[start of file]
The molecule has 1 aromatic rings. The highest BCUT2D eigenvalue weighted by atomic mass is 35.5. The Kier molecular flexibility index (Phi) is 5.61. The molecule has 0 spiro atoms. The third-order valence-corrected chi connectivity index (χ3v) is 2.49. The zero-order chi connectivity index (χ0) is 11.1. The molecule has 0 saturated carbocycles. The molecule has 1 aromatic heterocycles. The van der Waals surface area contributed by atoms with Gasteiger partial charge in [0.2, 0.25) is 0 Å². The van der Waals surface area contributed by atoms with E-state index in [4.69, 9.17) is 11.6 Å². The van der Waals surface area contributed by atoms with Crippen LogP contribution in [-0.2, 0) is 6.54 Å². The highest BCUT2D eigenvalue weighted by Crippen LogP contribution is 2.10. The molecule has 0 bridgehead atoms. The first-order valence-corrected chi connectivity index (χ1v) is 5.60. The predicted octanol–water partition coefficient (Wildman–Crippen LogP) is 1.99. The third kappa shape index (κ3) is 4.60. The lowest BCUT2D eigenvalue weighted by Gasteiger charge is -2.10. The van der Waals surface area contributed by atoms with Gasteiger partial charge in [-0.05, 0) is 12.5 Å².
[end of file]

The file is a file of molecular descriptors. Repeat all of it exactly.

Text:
The molecule has 1 aromatic rings. The highest BCUT2D eigenvalue weighted by atomic mass is 35.5. The Kier molecular flexibility index (Phi) is 5.61. The molecule has 0 spiro atoms. The third-order valence-corrected chi connectivity index (χ3v) is 2.49. The zero-order chi connectivity index (χ0) is 11.1. The molecule has 0 saturated carbocycles. The molecule has 1 aromatic heterocycles. The van der Waals surface area contributed by atoms with Gasteiger partial charge in [0.2, 0.25) is 0 Å². The van der Waals surface area contributed by atoms with E-state index in [4.69, 9.17) is 11.6 Å². The van der Waals surface area contributed by atoms with Crippen LogP contribution in [-0.2, 0) is 6.54 Å². The highest BCUT2D eigenvalue weighted by Crippen LogP contribution is 2.10. The molecule has 0 bridgehead atoms. The first-order valence-corrected chi connectivity index (χ1v) is 5.60. The predicted octanol–water partition coefficient (Wildman–Crippen LogP) is 1.99. The third kappa shape index (κ3) is 4.60. The lowest BCUT2D eigenvalue weighted by Gasteiger charge is -2.10. The van der Waals surface area contributed by atoms with Gasteiger partial charge in [-0.05, 0) is 12.5 Å².